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    So many switchbacks you can't fit them all in one frame. I was not expecting this road at all. The research I had done was dated and I was expecting to run into those gnarly dirt switchbacks. A part of me was slightly disapointed.

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    That being said I am amazed at the quality of this road. Is this really Mexico? : a country that I grew up thinking was poor and not well organized? They have gone a built a sweet road like this in the middle of nowhere. After riding on MX16 and this road I must say: Mexico, you have earned my respect.

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    This is where 'progress' ended and I hit dirt for the first time.

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    Bridge at the bottom of the canyon, the dirt road on the right is the one I had spotted at the top of the canyon.

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    Rock slide area

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    Everyonce in a while you run into one of those trees that is clinging onto the cliffside. Nature is a tough mother.

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    I arrived at the bridge in Batopilas.

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    Copper canyon welcome comitee: 3 military trucks with machine guns mounted on the top rack. To avoid issues I waited untill they were off in the distance before I took a picture.

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    Bus arrives at the bridge. I dont think you could pay me to be a passenger on that bus down those switchbacks. I passed that bus on the way down and you could hear the brakes squeal loudly a kilometer away.

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    Riding under the bridge

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    Here there is a tunnel that has water running thru it and then runs below the street where I was standing.

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    I spotted this new SUV in town with missing wheels. Well either this guy had 4 punctures at once or I need to keep a close eye on my bike in this town.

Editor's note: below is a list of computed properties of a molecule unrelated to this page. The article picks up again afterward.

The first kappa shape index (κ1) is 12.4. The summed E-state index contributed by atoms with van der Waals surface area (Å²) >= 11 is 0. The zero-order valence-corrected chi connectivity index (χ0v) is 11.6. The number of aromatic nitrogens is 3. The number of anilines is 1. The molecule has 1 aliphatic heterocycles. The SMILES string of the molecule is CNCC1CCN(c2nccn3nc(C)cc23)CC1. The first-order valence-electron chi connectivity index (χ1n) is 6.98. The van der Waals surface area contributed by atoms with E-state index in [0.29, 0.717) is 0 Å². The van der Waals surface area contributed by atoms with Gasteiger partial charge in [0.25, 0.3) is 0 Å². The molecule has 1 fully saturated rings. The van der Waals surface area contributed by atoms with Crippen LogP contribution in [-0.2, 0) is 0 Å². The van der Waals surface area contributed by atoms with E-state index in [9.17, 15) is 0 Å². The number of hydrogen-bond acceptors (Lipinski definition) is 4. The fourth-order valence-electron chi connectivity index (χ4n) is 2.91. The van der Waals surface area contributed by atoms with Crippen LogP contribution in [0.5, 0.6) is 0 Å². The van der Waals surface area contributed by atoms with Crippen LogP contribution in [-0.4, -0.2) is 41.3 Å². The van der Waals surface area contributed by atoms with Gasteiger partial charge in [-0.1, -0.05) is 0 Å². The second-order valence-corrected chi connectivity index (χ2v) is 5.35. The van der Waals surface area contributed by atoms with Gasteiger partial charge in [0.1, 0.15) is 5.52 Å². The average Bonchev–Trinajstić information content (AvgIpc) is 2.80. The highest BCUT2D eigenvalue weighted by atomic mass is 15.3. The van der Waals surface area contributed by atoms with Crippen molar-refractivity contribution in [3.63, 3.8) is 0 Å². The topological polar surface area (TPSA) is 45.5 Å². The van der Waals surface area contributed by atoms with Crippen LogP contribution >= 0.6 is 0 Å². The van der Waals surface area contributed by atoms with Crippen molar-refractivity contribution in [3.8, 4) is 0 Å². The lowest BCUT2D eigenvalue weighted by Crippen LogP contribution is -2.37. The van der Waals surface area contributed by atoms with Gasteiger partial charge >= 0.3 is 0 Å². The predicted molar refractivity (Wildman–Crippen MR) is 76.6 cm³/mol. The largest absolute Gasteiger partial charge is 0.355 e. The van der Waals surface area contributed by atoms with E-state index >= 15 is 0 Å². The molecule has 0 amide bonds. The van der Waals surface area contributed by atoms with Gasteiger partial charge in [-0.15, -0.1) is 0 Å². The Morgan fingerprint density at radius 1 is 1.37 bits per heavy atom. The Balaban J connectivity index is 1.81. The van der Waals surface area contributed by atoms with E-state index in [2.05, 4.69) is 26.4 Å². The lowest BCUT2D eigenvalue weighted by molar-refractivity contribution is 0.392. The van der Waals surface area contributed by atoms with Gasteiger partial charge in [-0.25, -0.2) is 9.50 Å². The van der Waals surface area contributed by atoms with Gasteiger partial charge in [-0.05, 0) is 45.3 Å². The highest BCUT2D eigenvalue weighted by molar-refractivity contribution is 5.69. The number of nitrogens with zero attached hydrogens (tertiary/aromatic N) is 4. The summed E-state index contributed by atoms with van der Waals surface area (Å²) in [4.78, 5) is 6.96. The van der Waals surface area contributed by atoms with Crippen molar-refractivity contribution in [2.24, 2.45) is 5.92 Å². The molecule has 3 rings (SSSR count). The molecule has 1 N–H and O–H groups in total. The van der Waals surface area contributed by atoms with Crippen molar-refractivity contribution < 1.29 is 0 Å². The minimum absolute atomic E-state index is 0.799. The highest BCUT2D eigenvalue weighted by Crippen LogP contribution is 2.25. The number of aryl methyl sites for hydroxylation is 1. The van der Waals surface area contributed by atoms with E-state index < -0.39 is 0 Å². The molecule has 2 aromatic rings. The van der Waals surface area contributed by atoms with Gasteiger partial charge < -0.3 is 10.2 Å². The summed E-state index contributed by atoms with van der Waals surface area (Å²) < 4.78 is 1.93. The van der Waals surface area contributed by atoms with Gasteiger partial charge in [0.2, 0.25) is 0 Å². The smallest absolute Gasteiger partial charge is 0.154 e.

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    I went to the town center to find a place to eat.

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    In the town center I went to two restaurants but they were not open. There was no activity in town, apart from a few guyz suitting on benches the streets are dead quiet. I rode to a restaurant that had a bunch of newer trucks parked in front of it. It seemed open. I walked in and I could see that there were patrons there eating and drinking but the I was told ''no es abierto'' I did not ask the waitress why others were eating nor did I want to know why the young patrons drive brand new trucks in a place where most people are very poor. Needless to say I quickly left that restaurant.

    In deafeat I stopped back in the town square and I spotted a bar. I went to the terrace; there was only one patron. To my surprize this guy is white and speaks perfect english. I jokingly asked him why there is no one in town and he explains that the town has been pretty much dead for the last 4 years. He tells me that today I was the only tourist in town except for two Mexicans from Mexico City that came on the yellow bus.

    I ordered a beer and we chatted for a bit. He explained that he owns a house in the canyon and he spends part of his winters there. I feel very lucky to have run into someone that knows the area and was willing to share his knowledge with me.

    I was hungry but no need for restaurant! ''Just grab some t-bones from the mercado and we will cook something up at home... you can camp there too.'' Sounds like a great proposition! The only minor issue is that there is no road that leads to his home so he explained I will have to cross the river with the bike to get to his place. Since the walk home for him takes a good 45 minutes he recommended I check out the ruins on the other side of the bridge before crossing the river to his place.

    When I showed up at the ruins some kid told me I have to pay 10 pesos to see the ruins. I bit my tongue and paid the due.
    The ruins are of a church (or is it a mansion?)

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    Roof is gone.

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    Leaving the area.

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    There was a pelt (goat?) drying in the sun at the ruins. A little bit creepy.

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    After visiting the ruins I rode to the spot where I had to cross the Batopilas river. Luckily for me the current was weak and with the exception of the first 15 feet, the river was pretty shallow. The smooth rocks however were plentiful and slippery.